"Last fall, a survey from the Chicago Public Education Fund found that 40 percent of principals said they will look for a new job in the next three years.

"More than two-thirds of those surveyed said they want to spend less time on compliance and paperwork, such as filling out forms related to teacher evaluations and completing data requests. Just 33 percent wanted an increase in pay . . .

"Forty percent of the principals say they will look for a new job in the next three years. The percentage who indeed left in the last three years was 41, not counting schools that were closed or had an acting principal."

I wonder how that compares to other districts.

"Heather Anichini, president and CEO of the Fund, says higher turnover rates are found only in the retail, hospitality and logging industries.

"'Chicago's a city that has invested a lot of time, energy and dollars in training people,' Anichini says, noting that while the 40 percent who plan to explore other options are cause for concern, that percent is similar to percentages in other major cities."

Ok, then!

*

"In a separate analysis of CPS data on principals who started in CPS in the 2007-2008 school year, the Fund found that 60 percent of principals from all types of schools, including charter and contract schools, leave before the end of their fifth year, when data suggest they reach their peak effectiveness."

Kind of like football coaches.

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Given the governor's recent comments stating that some Chicago public schools are "almost crumbling prisons," I tried to look up the turnover rate for prison wardens, but came up empty in the brief time I had. I did find several articles about turnover among corrections officers, though. I sense working for CPS is still a much better deal.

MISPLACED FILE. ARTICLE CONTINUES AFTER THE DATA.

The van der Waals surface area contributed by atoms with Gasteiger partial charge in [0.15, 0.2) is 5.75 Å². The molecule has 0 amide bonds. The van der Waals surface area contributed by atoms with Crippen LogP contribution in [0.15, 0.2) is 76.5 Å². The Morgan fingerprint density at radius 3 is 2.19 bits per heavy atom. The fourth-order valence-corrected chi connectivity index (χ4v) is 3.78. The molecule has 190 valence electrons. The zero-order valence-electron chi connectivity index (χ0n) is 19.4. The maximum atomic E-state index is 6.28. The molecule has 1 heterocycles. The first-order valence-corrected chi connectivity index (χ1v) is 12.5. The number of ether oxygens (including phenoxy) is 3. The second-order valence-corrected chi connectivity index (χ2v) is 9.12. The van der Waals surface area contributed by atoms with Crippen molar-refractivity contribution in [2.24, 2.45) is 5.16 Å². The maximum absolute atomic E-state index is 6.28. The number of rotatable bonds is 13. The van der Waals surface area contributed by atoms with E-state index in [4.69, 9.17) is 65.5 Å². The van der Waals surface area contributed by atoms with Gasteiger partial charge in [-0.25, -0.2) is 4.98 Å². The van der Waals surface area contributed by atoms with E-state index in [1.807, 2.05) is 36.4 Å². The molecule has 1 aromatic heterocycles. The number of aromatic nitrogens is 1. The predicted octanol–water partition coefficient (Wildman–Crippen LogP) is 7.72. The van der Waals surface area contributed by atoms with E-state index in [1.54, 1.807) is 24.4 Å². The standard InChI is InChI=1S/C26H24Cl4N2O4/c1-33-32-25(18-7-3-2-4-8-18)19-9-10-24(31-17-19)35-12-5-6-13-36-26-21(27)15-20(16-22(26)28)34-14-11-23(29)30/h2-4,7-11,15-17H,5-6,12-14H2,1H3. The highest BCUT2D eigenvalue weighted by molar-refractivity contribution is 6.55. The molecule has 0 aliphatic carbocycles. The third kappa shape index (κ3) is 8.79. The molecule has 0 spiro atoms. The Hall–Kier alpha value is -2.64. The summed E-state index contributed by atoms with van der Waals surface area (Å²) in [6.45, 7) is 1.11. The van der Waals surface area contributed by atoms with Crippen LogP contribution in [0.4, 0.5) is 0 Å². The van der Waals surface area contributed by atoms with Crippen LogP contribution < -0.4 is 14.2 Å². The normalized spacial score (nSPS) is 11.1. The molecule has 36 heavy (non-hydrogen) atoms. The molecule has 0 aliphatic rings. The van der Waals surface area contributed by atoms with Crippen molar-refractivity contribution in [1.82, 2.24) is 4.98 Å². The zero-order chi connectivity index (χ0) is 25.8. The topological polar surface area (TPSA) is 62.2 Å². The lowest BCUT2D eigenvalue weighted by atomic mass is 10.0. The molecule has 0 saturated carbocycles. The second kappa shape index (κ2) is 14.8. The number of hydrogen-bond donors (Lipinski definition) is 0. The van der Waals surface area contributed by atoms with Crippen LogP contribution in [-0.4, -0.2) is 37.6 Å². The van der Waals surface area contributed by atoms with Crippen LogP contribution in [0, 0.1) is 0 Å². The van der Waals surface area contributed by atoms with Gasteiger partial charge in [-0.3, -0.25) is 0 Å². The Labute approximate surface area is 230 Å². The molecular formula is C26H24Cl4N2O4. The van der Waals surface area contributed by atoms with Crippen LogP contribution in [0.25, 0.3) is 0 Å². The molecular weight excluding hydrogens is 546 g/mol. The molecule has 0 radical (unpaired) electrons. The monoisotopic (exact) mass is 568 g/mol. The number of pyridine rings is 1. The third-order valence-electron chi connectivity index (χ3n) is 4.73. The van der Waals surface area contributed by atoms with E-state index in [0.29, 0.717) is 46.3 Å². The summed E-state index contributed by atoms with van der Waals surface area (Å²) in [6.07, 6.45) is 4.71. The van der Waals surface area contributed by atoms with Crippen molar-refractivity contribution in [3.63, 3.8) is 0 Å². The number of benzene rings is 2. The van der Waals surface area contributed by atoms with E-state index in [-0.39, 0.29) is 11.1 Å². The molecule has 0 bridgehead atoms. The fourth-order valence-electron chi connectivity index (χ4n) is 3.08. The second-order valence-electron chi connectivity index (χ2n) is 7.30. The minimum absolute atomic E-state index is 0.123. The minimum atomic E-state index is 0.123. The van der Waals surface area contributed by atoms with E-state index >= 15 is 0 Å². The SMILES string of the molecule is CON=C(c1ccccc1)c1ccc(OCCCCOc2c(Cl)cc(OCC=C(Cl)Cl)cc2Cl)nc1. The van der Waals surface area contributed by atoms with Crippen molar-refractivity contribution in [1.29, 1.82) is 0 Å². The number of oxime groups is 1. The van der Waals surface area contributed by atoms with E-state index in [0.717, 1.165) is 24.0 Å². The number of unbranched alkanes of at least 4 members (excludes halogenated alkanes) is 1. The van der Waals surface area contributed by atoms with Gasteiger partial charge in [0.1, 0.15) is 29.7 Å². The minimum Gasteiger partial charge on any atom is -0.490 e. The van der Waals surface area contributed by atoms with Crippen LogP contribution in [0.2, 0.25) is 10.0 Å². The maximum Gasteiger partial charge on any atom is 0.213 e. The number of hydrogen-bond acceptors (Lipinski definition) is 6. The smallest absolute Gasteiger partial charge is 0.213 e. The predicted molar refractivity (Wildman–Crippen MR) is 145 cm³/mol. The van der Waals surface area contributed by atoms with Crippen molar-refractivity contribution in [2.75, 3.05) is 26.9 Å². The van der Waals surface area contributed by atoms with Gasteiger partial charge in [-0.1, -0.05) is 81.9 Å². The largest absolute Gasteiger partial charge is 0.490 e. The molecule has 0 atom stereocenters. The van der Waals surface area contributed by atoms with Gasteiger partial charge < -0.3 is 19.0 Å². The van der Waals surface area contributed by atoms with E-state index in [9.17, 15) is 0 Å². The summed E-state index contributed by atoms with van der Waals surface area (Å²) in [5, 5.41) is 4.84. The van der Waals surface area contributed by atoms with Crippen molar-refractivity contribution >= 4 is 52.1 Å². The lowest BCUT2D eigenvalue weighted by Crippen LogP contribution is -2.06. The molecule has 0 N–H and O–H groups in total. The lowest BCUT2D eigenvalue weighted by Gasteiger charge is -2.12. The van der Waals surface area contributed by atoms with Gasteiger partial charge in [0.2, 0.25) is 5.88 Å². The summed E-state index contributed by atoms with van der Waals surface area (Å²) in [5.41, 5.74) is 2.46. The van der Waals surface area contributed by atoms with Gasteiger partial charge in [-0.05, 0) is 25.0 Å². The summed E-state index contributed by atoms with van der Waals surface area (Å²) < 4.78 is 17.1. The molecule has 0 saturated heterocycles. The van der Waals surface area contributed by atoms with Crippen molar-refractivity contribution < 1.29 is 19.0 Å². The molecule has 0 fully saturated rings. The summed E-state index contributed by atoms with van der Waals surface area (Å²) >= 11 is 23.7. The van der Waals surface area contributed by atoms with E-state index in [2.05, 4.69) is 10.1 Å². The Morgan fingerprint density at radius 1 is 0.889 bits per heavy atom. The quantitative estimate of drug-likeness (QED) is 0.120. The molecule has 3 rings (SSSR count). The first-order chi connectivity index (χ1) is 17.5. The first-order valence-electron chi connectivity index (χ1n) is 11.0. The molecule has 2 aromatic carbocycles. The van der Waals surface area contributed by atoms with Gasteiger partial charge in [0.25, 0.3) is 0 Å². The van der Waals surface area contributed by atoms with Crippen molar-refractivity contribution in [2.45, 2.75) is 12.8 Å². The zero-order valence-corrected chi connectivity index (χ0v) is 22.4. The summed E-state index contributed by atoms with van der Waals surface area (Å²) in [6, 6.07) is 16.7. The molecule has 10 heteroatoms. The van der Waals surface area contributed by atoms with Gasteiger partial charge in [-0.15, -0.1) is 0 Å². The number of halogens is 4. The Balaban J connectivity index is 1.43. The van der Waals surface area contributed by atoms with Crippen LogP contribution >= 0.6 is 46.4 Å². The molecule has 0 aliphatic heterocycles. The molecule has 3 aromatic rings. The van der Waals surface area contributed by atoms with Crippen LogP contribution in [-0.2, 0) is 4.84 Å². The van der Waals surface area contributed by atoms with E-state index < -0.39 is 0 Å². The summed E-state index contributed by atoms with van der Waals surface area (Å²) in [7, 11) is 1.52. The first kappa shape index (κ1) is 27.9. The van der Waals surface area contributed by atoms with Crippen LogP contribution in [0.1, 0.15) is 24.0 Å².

*

He did say "almost."

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Cook County Bird Of The Month
The Great Egret!

Climbing Could Become Olympic Sport
Also, surfing and skateboarding.

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BeachBook

Black Students Nearly 4X As Likely To Be Suspended As Whites.

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Legendary Driver's Lawsuit Says Museum Of Science & Industry Damaged His Jet Car.

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TweetWood

*

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The Beachwood Tronc Line: Adding value to tronc.

Posted by Beachwood Reporter at 2:22 AM | Permalink

Competitive Climbing Could Reach Olympic Level

"Climbing is on the precipice of becoming an Olympic sport, raising the profile of a recreational activity that is seeing a surge in young participants."


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See also:

"Competitive rock climbing just overcame a major crux en route to becoming an official Olympic sport," Seeker notes.

"The International Olympic Committee announced this week that climbing is one of four new sports under consideration for the 2020 Olympic Games in Tokyo. The committee meets this August in Rio to decide, according to Climbing magazine."

*

From Climbing:

"Climbing was initially rejected from the 2020 Olympics in 2013. However, a new program allows the host country to propose sports with broad local and international appeal. Climbing was included on the original list of 26 sports that applied, and has since made each cut as the group was whittled down to the final remaining five.